Central & South Asia
Pakistan ministers to quit cabinet
Karachi-centred political party serves notice on government following tensions with coalition partners.
Last Modified: 28 Dec 2010 12:05 GMT
MQM's decision to quit the cabinet comes just weeks after a prominent religious party quit the government [EPA]

The second largest party in Pakistan's coalition government has announced that its two ministers are quitting the federal cabinet.

The Muttahida Qaumi Movement (MQM) said its ministers would resign on Tuesday due to differences with the ruling Pakistan People's Party (PPP).

MQM announced the decision a day earlier, citing corruption, law and order and rising prices among the reasons for its decision to withdraw Babar Ghauri, the ports and shipping minister, and Farooq Sattar, minister for overseas Pakistanis.

The party has, in the past, repeatedly threatened to pull out of the federal government. "They wanted to build pressure on the government," Zafar Jaspal of Islamabad's Quaid-e-Azam University told Al Jazeera. "It is a typical blackmailing move but a very calculated political one."

Future in doubt

The MQM's move comes just weeks after a prominent religious party left the government, raising questions about the government's future.

The party said on Monday that the resignations were a first step and that a decision to stay or leave the coalition at federal and provincial levels would be taken in the near future.

"We have two ministers in the federal cabinet and as protest have withdrawn them, but we will not sit on opposition benches," Haider Abbas Rizvi, a senior MQM leader, said.

Al Jazeera's Kamal Hyder, reporting from the northwestern city of Peshawar said: "The MQM is saying that while it will quit the cabinet, it will not quit the government, perhaps to give a chance to the government to reform itself.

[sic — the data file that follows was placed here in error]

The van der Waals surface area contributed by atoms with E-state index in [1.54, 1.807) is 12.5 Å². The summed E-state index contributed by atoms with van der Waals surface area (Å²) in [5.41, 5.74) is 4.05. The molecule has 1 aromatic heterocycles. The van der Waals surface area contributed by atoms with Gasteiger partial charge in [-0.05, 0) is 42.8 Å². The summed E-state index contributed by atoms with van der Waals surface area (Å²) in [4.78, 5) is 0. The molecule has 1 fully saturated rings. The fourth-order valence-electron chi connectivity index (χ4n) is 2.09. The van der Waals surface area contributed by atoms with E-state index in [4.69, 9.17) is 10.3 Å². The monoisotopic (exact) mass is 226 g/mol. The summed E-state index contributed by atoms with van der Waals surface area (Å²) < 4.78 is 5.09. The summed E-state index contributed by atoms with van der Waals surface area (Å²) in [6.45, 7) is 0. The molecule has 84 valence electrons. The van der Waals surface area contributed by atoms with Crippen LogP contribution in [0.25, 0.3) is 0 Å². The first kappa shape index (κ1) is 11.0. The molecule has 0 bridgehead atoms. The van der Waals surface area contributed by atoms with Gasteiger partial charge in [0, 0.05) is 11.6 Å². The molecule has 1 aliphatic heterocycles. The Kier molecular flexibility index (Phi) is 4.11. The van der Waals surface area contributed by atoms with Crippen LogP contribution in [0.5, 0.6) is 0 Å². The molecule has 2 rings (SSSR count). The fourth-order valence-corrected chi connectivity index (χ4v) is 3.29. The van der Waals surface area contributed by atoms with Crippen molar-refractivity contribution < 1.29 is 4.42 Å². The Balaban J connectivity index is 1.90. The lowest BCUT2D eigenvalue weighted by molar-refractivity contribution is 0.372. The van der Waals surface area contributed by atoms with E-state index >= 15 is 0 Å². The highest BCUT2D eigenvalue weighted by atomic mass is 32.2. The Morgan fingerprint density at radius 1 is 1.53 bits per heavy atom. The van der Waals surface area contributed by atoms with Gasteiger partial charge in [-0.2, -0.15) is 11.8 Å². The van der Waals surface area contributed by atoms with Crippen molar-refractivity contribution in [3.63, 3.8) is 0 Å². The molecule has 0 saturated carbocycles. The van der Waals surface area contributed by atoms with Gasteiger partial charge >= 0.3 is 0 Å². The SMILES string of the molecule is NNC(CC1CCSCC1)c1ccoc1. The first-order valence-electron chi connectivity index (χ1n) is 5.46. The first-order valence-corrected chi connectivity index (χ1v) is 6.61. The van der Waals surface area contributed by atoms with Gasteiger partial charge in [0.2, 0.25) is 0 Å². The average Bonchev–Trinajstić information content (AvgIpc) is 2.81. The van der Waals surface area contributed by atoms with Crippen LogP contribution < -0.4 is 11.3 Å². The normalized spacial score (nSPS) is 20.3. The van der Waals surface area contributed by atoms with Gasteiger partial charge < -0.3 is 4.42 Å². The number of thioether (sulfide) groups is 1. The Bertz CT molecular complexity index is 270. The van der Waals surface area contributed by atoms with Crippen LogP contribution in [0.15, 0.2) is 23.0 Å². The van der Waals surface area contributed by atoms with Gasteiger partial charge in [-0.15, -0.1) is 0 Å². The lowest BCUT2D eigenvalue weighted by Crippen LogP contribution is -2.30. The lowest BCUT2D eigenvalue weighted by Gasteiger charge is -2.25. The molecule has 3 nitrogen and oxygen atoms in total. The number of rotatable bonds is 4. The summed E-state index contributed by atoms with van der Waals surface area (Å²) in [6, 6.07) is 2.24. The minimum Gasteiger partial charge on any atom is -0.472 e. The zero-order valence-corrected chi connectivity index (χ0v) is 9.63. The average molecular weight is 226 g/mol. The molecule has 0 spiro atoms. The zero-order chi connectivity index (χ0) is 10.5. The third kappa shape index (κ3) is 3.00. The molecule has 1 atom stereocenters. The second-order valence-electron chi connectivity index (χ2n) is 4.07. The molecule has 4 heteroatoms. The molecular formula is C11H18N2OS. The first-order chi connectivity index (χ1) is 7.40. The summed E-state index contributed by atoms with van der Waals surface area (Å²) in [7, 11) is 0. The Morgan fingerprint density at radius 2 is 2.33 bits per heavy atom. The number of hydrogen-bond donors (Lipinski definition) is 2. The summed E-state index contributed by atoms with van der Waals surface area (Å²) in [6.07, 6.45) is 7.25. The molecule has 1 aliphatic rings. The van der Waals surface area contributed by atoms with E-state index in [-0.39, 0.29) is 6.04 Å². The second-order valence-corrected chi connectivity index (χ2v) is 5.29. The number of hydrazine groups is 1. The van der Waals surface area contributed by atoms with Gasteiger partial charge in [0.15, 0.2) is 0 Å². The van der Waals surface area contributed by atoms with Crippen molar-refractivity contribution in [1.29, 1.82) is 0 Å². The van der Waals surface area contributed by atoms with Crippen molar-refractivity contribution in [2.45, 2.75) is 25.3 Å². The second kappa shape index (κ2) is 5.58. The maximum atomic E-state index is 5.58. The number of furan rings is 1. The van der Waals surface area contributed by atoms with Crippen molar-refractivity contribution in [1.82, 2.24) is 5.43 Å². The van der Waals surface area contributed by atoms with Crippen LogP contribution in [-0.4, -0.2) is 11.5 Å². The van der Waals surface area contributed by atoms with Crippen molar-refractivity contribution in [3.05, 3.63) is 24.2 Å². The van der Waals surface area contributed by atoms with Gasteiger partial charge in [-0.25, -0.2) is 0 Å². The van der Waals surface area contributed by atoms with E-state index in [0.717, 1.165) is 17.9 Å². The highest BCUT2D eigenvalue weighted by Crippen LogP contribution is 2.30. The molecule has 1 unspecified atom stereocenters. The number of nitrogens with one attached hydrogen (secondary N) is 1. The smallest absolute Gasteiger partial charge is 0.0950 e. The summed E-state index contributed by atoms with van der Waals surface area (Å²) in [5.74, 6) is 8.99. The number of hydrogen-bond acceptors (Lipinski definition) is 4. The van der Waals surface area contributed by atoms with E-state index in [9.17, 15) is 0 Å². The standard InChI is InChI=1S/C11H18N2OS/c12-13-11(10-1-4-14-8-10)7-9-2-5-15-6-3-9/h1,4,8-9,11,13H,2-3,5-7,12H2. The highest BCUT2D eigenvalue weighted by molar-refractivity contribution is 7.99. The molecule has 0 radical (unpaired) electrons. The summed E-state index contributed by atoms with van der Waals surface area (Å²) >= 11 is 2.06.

"It will be interesting to see how the PPP responds and whether they want to keep MQM on board or not."

Faisal Sabzwari, an MQM party leader, said: "The decision has been taken because the government did not pay any heed to our complaints about the remarks of Zulfiqar Mirza, Sindh home minister, maligning the MQM."

Mirza prompted anger from the MQM by saying on television that most of the suspects detained in recent months over targeted killings had belonged to the MQM.

The party complained to Yousuf Raza Gilani, the prime minister, and Asif Ali Zardari, the president, about it, but was unhappy with their response.

Tensions are already high between the MQM and the Awami National Party (ANP), which represent different communities in Karachi, straddling political fault lines.

The MQM represents the Urdu-speaking majority in Karachi and shares power in Sindh province and central government.

Karachi, capital of Sindh, is plagued by ethnic and sectarian killings, crime and kidnappings.

Multiple challenges

Pakistan's ruling coalition faces several challenges including combating Taliban fighters and a fragile economy.

It holds 181 out of 342 seats in parliament, nine more than the 172 needed to maintain its majority, including 25 members from the MQM.

"Pakistan's government is in trouble, the parliament is not able to do anything," our correspondent said.

"The political parties don't feel comfortable with this government, which has not performed well.

"And there are strong indications that the government is in a deep crisis, not just economic but also political."

Furthermore, Gilani's government is struggling to implement tax overhaul needed to secure the sixth tranche of an $11 bn International Monetary Fund loan keeping the economy afloat.

The government is likely to be further distracted by the political turbulence, though the IMF's decision on Monday to grant a nine-month extension of the stand-by loan could give it some breathing space.

The extension, aimed at giving Pakistani authorities time to complete sales tax and other overhaul, runs to September 30, 2011.

Al Jazeera and agencies
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